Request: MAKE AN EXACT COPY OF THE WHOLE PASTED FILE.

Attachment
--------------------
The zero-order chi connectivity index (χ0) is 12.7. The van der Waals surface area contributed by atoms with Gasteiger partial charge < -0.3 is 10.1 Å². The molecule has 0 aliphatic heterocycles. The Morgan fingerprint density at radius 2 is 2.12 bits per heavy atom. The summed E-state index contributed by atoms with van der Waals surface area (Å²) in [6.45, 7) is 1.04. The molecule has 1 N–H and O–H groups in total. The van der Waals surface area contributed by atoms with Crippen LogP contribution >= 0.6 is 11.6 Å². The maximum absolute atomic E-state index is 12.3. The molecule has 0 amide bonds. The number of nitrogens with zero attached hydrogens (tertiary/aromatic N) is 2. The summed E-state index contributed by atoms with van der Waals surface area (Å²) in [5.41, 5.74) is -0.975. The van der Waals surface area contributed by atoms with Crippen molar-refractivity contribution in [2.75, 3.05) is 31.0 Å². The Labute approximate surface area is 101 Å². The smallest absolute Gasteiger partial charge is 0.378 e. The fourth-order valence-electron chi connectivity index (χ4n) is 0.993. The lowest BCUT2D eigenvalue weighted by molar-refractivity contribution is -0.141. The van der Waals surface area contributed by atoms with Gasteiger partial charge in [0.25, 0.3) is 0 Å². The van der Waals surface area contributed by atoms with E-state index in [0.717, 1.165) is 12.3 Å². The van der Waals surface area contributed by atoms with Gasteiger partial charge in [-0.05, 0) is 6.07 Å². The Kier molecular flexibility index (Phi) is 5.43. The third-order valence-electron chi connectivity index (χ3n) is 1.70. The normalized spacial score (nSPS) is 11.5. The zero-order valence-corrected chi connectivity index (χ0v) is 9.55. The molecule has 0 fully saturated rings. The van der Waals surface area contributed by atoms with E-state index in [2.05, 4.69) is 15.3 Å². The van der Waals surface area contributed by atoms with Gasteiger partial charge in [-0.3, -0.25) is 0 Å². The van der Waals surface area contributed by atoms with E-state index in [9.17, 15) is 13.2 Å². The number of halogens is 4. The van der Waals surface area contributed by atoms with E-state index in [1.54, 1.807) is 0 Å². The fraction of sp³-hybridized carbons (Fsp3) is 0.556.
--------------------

The zero-order chi connectivity index (χ0) is 12.7. The van der Waals surface area contributed by atoms with Gasteiger partial charge < -0.3 is 10.1 Å². The molecule has 0 aliphatic heterocycles. The Morgan fingerprint density at radius 2 is 2.12 bits per heavy atom. The summed E-state index contributed by atoms with van der Waals surface area (Å²) in [6.45, 7) is 1.04. The molecule has 1 N–H and O–H groups in total. The van der Waals surface area contributed by atoms with Crippen LogP contribution >= 0.6 is 11.6 Å². The maximum absolute atomic E-state index is 12.3. The molecule has 0 amide bonds. The number of nitrogens with zero attached hydrogens (tertiary/aromatic N) is 2. The summed E-state index contributed by atoms with van der Waals surface area (Å²) in [5.41, 5.74) is -0.975. The van der Waals surface area contributed by atoms with Crippen molar-refractivity contribution in [2.75, 3.05) is 31.0 Å². The Labute approximate surface area is 101 Å². The smallest absolute Gasteiger partial charge is 0.378 e. The fourth-order valence-electron chi connectivity index (χ4n) is 0.993. The lowest BCUT2D eigenvalue weighted by molar-refractivity contribution is -0.141. The van der Waals surface area contributed by atoms with Gasteiger partial charge in [0.25, 0.3) is 0 Å². The van der Waals surface area contributed by atoms with E-state index in [0.717, 1.165) is 12.3 Å². The van der Waals surface area contributed by atoms with Gasteiger partial charge in [-0.05, 0) is 6.07 Å². The Kier molecular flexibility index (Phi) is 5.43. The third-order valence-electron chi connectivity index (χ3n) is 1.70. The normalized spacial score (nSPS) is 11.5. The zero-order valence-corrected chi connectivity index (χ0v) is 9.55. The molecule has 0 fully saturated rings. The van der Waals surface area contributed by atoms with E-state index in [2.05, 4.69) is 15.3 Å². The van der Waals surface area contributed by atoms with Gasteiger partial charge in [-0.3, -0.25) is 0 Å². The van der Waals surface area contributed by atoms with E-state index in [9.17, 15) is 13.2 Å². The number of halogens is 4. The van der Waals surface area contributed by atoms with E-state index in [1.54, 1.807) is 0 Å². The fraction of sp³-hybridized carbons (Fsp3) is 0.556.